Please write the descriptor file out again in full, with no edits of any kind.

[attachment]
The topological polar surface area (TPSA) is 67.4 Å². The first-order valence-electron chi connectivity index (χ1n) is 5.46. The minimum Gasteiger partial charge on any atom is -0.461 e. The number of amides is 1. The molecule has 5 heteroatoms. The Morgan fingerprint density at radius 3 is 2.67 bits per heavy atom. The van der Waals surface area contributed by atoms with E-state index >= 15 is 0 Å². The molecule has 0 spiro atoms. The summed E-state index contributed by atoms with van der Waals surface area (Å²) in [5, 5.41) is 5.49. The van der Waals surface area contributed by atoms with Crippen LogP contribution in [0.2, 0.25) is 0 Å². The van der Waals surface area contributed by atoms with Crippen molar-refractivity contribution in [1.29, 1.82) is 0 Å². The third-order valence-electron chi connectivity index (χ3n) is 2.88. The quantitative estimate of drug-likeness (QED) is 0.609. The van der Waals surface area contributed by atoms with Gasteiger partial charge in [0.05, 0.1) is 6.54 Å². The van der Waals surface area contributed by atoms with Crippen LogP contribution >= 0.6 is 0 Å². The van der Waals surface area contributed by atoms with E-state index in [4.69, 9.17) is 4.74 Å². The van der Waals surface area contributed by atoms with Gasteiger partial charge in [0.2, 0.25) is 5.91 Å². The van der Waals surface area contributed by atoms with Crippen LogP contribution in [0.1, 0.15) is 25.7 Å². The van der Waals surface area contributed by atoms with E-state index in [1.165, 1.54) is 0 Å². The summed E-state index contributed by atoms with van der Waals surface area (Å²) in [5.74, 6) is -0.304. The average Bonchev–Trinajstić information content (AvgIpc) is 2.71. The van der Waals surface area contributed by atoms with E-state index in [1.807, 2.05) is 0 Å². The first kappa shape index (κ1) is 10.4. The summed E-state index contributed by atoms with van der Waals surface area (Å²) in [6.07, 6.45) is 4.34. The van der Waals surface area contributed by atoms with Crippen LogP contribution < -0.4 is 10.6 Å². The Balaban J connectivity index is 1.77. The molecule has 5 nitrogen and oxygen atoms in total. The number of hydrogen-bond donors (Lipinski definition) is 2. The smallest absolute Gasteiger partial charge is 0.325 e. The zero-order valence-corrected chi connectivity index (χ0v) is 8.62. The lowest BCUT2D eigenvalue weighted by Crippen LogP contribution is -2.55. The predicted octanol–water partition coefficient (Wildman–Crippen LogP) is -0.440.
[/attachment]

The topological polar surface area (TPSA) is 67.4 Å². The first-order valence-electron chi connectivity index (χ1n) is 5.46. The minimum Gasteiger partial charge on any atom is -0.461 e. The number of amides is 1. The molecule has 5 heteroatoms. The Morgan fingerprint density at radius 3 is 2.67 bits per heavy atom. The van der Waals surface area contributed by atoms with E-state index >= 15 is 0 Å². The molecule has 0 spiro atoms. The summed E-state index contributed by atoms with van der Waals surface area (Å²) in [5, 5.41) is 5.49. The van der Waals surface area contributed by atoms with Crippen LogP contribution in [0.2, 0.25) is 0 Å². The van der Waals surface area contributed by atoms with Crippen molar-refractivity contribution in [1.29, 1.82) is 0 Å². The third-order valence-electron chi connectivity index (χ3n) is 2.88. The quantitative estimate of drug-likeness (QED) is 0.609. The van der Waals surface area contributed by atoms with Gasteiger partial charge in [0.05, 0.1) is 6.54 Å². The van der Waals surface area contributed by atoms with Crippen LogP contribution >= 0.6 is 0 Å². The van der Waals surface area contributed by atoms with E-state index in [4.69, 9.17) is 4.74 Å². The van der Waals surface area contributed by atoms with Gasteiger partial charge in [0.2, 0.25) is 5.91 Å². The van der Waals surface area contributed by atoms with Crippen LogP contribution in [0.1, 0.15) is 25.7 Å². The van der Waals surface area contributed by atoms with E-state index in [1.165, 1.54) is 0 Å². The summed E-state index contributed by atoms with van der Waals surface area (Å²) in [5.74, 6) is -0.304. The average Bonchev–Trinajstić information content (AvgIpc) is 2.71. The van der Waals surface area contributed by atoms with E-state index in [1.807, 2.05) is 0 Å². The first kappa shape index (κ1) is 10.4. The summed E-state index contributed by atoms with van der Waals surface area (Å²) in [6.07, 6.45) is 4.34. The van der Waals surface area contributed by atoms with Crippen LogP contribution < -0.4 is 10.6 Å². The Balaban J connectivity index is 1.77. The molecule has 5 nitrogen and oxygen atoms in total. The number of hydrogen-bond donors (Lipinski definition) is 2. The smallest absolute Gasteiger partial charge is 0.325 e. The zero-order valence-corrected chi connectivity index (χ0v) is 8.62. The lowest BCUT2D eigenvalue weighted by Crippen LogP contribution is -2.55. The predicted octanol–water partition coefficient (Wildman–Crippen LogP) is -0.440.